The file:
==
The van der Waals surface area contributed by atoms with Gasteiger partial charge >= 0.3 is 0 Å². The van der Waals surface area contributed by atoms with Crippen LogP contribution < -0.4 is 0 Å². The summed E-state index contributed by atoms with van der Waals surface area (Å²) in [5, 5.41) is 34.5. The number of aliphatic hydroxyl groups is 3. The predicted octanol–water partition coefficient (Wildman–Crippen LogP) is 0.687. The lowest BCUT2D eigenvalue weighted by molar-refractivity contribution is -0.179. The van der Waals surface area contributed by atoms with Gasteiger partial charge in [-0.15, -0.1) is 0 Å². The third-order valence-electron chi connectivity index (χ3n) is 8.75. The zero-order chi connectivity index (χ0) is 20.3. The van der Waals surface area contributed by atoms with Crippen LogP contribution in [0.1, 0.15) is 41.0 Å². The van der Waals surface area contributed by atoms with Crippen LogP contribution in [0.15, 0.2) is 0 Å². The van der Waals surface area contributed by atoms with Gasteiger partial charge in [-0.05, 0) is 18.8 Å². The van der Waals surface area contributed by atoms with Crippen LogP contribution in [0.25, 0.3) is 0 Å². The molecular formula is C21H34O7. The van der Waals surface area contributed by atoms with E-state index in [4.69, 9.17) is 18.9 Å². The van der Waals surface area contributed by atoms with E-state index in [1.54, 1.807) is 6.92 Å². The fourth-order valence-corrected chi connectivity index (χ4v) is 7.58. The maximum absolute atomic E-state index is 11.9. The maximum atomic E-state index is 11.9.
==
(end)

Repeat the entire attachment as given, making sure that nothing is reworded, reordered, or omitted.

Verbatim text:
The van der Waals surface area contributed by atoms with Gasteiger partial charge >= 0.3 is 0 Å². The van der Waals surface area contributed by atoms with Crippen LogP contribution < -0.4 is 0 Å². The summed E-state index contributed by atoms with van der Waals surface area (Å²) in [5, 5.41) is 34.5. The number of aliphatic hydroxyl groups is 3. The predicted octanol–water partition coefficient (Wildman–Crippen LogP) is 0.687. The lowest BCUT2D eigenvalue weighted by molar-refractivity contribution is -0.179. The van der Waals surface area contributed by atoms with Gasteiger partial charge in [-0.15, -0.1) is 0 Å². The third-order valence-electron chi connectivity index (χ3n) is 8.75. The zero-order chi connectivity index (χ0) is 20.3. The van der Waals surface area contributed by atoms with Crippen LogP contribution in [0.1, 0.15) is 41.0 Å². The van der Waals surface area contributed by atoms with Crippen LogP contribution in [0.15, 0.2) is 0 Å². The van der Waals surface area contributed by atoms with Gasteiger partial charge in [-0.05, 0) is 18.8 Å². The van der Waals surface area contributed by atoms with Crippen LogP contribution in [0.25, 0.3) is 0 Å². The molecular formula is C21H34O7. The van der Waals surface area contributed by atoms with E-state index in [4.69, 9.17) is 18.9 Å². The van der Waals surface area contributed by atoms with E-state index in [1.54, 1.807) is 6.92 Å². The fourth-order valence-corrected chi connectivity index (χ4v) is 7.58. The maximum absolute atomic E-state index is 11.9. The maximum atomic E-state index is 11.9.